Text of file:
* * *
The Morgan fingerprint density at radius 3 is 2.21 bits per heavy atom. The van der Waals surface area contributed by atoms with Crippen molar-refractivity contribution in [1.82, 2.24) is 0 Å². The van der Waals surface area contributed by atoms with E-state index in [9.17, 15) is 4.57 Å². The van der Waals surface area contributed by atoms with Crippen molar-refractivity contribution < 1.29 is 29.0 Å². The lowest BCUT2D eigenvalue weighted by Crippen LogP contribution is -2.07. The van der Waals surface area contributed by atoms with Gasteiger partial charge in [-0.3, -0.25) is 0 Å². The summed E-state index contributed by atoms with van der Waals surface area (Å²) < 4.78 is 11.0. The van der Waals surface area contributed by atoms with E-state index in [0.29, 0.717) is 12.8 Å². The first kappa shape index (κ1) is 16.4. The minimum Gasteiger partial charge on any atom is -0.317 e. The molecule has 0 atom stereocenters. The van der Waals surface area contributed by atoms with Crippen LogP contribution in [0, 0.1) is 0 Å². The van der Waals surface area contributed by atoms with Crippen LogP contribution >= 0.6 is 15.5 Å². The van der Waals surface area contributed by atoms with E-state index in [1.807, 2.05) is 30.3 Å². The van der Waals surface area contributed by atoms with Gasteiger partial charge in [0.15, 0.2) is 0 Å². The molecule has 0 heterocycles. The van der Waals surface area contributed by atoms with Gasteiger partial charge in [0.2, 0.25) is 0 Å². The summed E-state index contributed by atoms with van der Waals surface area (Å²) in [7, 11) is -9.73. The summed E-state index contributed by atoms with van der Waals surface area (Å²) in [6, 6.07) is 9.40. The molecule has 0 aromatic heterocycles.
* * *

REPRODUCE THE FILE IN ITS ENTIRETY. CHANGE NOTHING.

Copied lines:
The Morgan fingerprint density at radius 3 is 2.21 bits per heavy atom. The van der Waals surface area contributed by atoms with Crippen molar-refractivity contribution in [1.82, 2.24) is 0 Å². The van der Waals surface area contributed by atoms with E-state index in [9.17, 15) is 4.57 Å². The van der Waals surface area contributed by atoms with Crippen molar-refractivity contribution < 1.29 is 29.0 Å². The lowest BCUT2D eigenvalue weighted by Crippen LogP contribution is -2.07. The van der Waals surface area contributed by atoms with Gasteiger partial charge in [-0.3, -0.25) is 0 Å². The summed E-state index contributed by atoms with van der Waals surface area (Å²) < 4.78 is 11.0. The van der Waals surface area contributed by atoms with E-state index in [0.29, 0.717) is 12.8 Å². The first kappa shape index (κ1) is 16.4. The minimum Gasteiger partial charge on any atom is -0.317 e. The molecule has 0 atom stereocenters. The van der Waals surface area contributed by atoms with Crippen LogP contribution in [0, 0.1) is 0 Å². The van der Waals surface area contributed by atoms with Crippen LogP contribution >= 0.6 is 15.5 Å². The van der Waals surface area contributed by atoms with E-state index in [1.807, 2.05) is 30.3 Å². The van der Waals surface area contributed by atoms with Gasteiger partial charge in [0.15, 0.2) is 0 Å². The molecule has 0 heterocycles. The van der Waals surface area contributed by atoms with Gasteiger partial charge in [0.2, 0.25) is 0 Å². The summed E-state index contributed by atoms with van der Waals surface area (Å²) in [7, 11) is -9.73. The summed E-state index contributed by atoms with van der Waals surface area (Å²) in [6, 6.07) is 9.40. The molecule has 0 aromatic heterocycles.